Australia will honour the service and sacrifice of our First World War soldiers this week at the centenary commemorations for the battles of Fromelles and Pozières.
The Battle of Fromelles, which commenced on 19 July, 1916, was the first major engagement by Australian soldiers on the Western Front where the Australian 5th Division suffered 5533 casualties in just 24 hours — Australia’s bloodiest single day in military history.
The Battle of Pozières – 23 July to 3 September 1916 – involved three further Australian Divisions capturing and holding the village of Pozières and launching 19 attacks.
Almost 300,000 Australians served on the Western Front, where 45,000 lost their lives and more than one-third of those have no known grave.
A commemorative service on Tuesday 19 July at the Fromelles (Pheasant Wood) Military Cemetery will mark the start of a series of 100-year anniversaries of battles involving Australians on the Western Front. This will include a Headstone Dedication for six soldiers whose remains were identified by the Australian Army’s Unrecovered War Casualties Fromelles project team.
On Saturday 23 July, a service will be conducted at the site of the 1st Australian Division Memorial, Pozières and the remains of three unknown soldiers will be reinterred with full military honours.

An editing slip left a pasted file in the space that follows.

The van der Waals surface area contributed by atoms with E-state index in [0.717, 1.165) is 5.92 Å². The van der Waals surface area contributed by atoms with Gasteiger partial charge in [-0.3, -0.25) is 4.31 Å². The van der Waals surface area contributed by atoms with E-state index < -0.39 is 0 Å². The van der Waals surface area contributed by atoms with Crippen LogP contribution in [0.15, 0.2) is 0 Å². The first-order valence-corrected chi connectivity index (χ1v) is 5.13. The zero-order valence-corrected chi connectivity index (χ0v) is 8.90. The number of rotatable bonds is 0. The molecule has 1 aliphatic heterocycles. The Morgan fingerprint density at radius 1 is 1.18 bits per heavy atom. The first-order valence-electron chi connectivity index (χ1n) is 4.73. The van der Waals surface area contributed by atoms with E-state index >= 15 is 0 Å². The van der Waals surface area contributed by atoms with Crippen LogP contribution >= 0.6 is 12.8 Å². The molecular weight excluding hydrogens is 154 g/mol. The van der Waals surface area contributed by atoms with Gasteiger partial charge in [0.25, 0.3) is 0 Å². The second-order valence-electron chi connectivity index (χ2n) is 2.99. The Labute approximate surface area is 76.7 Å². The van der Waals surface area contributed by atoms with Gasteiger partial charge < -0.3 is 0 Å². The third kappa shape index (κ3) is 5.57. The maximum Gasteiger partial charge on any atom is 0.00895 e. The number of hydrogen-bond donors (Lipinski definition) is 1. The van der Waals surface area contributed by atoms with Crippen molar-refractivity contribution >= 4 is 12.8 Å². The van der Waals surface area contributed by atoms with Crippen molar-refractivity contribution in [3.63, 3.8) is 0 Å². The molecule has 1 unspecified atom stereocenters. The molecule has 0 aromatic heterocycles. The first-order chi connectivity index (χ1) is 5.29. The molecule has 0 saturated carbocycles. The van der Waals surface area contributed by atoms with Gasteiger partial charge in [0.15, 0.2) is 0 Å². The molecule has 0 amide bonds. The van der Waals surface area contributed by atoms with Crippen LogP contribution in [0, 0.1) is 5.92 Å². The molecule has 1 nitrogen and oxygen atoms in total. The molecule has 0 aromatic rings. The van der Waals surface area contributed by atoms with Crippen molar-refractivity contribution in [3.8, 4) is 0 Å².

Minister for Veterans’ Affairs Dan Tehan will attend the events with Warren Snowdon MP, the Governors of New South Wales, South Australia and Queensland, Chief of Army Lieutenant General Angus Campbell, Australian Ambassador to France Stephen Brady, French Secretary of State for Veterans’ and Commemorations Jean-Marc Todechini, Military Governor of Lille General Bernard Maitrier and other dignitaries.
Mr Tehan said that even one hundred years after the fighting took place, Australia would re-bury unknown soldiers with respect and honour, because it is the right thing to do.
“The Australians at Fromelles, Pozières and across the Western Front were volunteers fighting for our values and freedom — their bravery has become legendary, especially in this corner of Europe,” Mr Tehan said.
“They are custodians of the Anzac tradition and set a standard that continues to this day in the men and women who serve in our defence forces.
“As a country we must never forget the service of the men and women who fight and die defending our way of life.
“We should reflect on the experiences these Australians endured so far from home, the things they saw and the sacrifices they made and we should be grateful for the liberty we enjoy today because of their selfless actions.”
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